Managing alternate realities: 'autonomy' vs. 'relevance'? Engaging us foreign and security policies.

AuthorHale, Geoffrey

Canadian foreign policy circles continue to debate how much the need for a cooperative relationship with the United States on issues of central importance to Canada circumscribes Canada's security and foreign policy options. A related question addresses Canadian governments' capacity to influence American foreign and social policies, whether explicitly towards Canada or more generally in their interaction with international institutions and security alliances.

Advocates of a more "independent" foreign policy sometimes argue, often on a variety of normative grounds (Clarkson 2002, Axworthy 2003, Byers 2007) that Canada should not only distance itself from US policies but challenge them when required by Canadian interests, "values", or goals of a norms-based international order. Supporters of closer policy cooperation may also argue on normative grounds rooted in shared western democratic values. However, they usually contend that Canada can expand its interests and international influence by showing its ability to influence US policy choices as a trusted ally. (Granatstein 2003, Burney 2005, Rempel 2006) More nuanced analyses suggest that, particularly for smaller powers, the very concept of foreign policy "independence" is relative and contingent in a world of complex interdependence--"a rhetorical point of reference than a realistic basis of action." (Chapnick 2006: 69. Also see Hillmer, Hampson and Tomlin 2005: 10.)

Bilateral US-Canada relations are characterized by a high degree of asymmetry of relative size and power within the international system, of security commitments and capacity, and of the relative importance and attention each government attributes to the relationship--in each case irrespective of partisan or ideological orientation. Canadian policymakers and commentators pay close attention to American policy decisions and priorities. They balance competing political pressures to cooperate with or distance themselves from their giant neighbor. At the same time, US political and security relations with Canada mix benign neglect, occasional irritation, and the routine cultivation of political and administrative contacts to manage the broad range of bilateral issues that often blur distinctions between foreign and domestic policies.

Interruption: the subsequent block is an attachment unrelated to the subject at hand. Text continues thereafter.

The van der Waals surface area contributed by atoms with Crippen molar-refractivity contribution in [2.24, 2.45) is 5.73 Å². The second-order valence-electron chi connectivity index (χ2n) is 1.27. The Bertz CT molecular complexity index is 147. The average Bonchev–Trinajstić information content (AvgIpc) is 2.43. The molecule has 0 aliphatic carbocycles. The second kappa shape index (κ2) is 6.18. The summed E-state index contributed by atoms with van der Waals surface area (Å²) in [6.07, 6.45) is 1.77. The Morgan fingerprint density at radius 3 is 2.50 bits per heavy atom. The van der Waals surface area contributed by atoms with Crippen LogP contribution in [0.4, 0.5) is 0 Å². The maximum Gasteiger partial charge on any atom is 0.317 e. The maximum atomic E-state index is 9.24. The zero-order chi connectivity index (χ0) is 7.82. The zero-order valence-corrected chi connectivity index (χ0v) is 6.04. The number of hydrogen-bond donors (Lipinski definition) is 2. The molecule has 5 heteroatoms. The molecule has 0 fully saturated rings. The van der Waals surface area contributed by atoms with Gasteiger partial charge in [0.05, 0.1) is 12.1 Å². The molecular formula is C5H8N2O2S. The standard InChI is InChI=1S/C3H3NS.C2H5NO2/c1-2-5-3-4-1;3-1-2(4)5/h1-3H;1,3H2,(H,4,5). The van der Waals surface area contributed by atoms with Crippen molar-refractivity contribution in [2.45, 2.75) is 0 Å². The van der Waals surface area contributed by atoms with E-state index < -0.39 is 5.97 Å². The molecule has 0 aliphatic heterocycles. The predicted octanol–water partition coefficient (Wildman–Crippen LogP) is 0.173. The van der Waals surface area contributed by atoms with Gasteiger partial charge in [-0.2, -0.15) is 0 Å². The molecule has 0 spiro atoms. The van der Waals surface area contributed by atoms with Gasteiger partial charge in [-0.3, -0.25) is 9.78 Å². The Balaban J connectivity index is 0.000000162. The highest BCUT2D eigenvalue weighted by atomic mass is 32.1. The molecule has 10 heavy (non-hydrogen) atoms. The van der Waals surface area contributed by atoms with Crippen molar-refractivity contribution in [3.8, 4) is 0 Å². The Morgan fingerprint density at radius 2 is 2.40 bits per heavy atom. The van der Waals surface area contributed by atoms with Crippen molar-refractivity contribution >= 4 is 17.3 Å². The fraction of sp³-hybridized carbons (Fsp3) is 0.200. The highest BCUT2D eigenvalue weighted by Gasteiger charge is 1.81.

The wide range of issues engaged in the course of US-Canada relations, and the diverse sectoral, domestic and international contexts which shape policy decisions on these issues, lead policy observers in both countries to note that neither the United States nor Canada has a consistent set of strategic policies towards the other. Rather, disparate sets of policies informed by the diversity and decentralization of political, economic and societal relationships characterize bilateral relations. These in turn are shaped by different mixes of domestic political considerations, bureaucratic politics reflecting competing institutional interests within each government, and the personal agendas of senior policymakers. Interviews with a cross-section of officials with varying levels of seniority in both Canada's Department of Foreign Affairs (DFAIT) and the US Department of State (DoS) conducted at intervals between November 2005 and mid-2008 have reinforced these observations.